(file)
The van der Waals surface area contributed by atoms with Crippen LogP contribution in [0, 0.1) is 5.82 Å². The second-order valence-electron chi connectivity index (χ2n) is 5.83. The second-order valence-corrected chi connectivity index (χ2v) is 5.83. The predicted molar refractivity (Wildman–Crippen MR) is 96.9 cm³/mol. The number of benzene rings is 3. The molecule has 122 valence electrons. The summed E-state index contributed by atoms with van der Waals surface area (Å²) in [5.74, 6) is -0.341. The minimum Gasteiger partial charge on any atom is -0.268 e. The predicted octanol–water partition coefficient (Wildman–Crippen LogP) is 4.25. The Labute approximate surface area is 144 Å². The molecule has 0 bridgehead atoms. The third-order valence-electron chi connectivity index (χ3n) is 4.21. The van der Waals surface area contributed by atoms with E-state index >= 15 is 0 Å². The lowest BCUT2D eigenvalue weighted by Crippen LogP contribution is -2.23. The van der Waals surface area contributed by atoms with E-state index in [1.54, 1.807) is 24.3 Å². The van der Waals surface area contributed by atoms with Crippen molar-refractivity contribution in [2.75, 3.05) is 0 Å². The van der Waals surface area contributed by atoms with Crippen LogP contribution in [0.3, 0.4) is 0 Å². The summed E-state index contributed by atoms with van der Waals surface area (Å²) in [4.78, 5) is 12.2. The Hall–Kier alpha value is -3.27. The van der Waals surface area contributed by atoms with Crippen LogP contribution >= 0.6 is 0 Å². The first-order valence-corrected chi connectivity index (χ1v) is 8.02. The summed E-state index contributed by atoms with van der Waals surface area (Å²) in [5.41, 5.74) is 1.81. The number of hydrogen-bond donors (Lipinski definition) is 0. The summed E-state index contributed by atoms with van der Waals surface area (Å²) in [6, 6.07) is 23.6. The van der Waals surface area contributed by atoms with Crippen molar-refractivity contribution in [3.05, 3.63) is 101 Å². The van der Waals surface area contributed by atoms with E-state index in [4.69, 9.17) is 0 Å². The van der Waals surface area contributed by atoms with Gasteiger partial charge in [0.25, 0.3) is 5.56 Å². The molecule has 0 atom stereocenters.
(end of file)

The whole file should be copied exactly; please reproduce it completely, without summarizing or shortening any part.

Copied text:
The van der Waals surface area contributed by atoms with Crippen LogP contribution in [0, 0.1) is 5.82 Å². The second-order valence-electron chi connectivity index (χ2n) is 5.83. The second-order valence-corrected chi connectivity index (χ2v) is 5.83. The predicted molar refractivity (Wildman–Crippen MR) is 96.9 cm³/mol. The number of benzene rings is 3. The molecule has 122 valence electrons. The summed E-state index contributed by atoms with van der Waals surface area (Å²) in [5.74, 6) is -0.341. The minimum Gasteiger partial charge on any atom is -0.268 e. The predicted octanol–water partition coefficient (Wildman–Crippen LogP) is 4.25. The Labute approximate surface area is 144 Å². The molecule has 0 bridgehead atoms. The third-order valence-electron chi connectivity index (χ3n) is 4.21. The van der Waals surface area contributed by atoms with E-state index >= 15 is 0 Å². The lowest BCUT2D eigenvalue weighted by Crippen LogP contribution is -2.23. The van der Waals surface area contributed by atoms with E-state index in [1.54, 1.807) is 24.3 Å². The van der Waals surface area contributed by atoms with Crippen molar-refractivity contribution in [2.75, 3.05) is 0 Å². The van der Waals surface area contributed by atoms with Crippen LogP contribution in [0.3, 0.4) is 0 Å². The summed E-state index contributed by atoms with van der Waals surface area (Å²) in [4.78, 5) is 12.2. The Hall–Kier alpha value is -3.27. The van der Waals surface area contributed by atoms with Crippen LogP contribution >= 0.6 is 0 Å². The first-order valence-corrected chi connectivity index (χ1v) is 8.02. The summed E-state index contributed by atoms with van der Waals surface area (Å²) in [5.41, 5.74) is 1.81. The number of hydrogen-bond donors (Lipinski definition) is 0. The summed E-state index contributed by atoms with van der Waals surface area (Å²) in [6, 6.07) is 23.6. The van der Waals surface area contributed by atoms with Crippen molar-refractivity contribution in [3.05, 3.63) is 101 Å². The van der Waals surface area contributed by atoms with E-state index in [4.69, 9.17) is 0 Å². The van der Waals surface area contributed by atoms with Gasteiger partial charge in [0.25, 0.3) is 5.56 Å². The molecule has 0 atom stereocenters.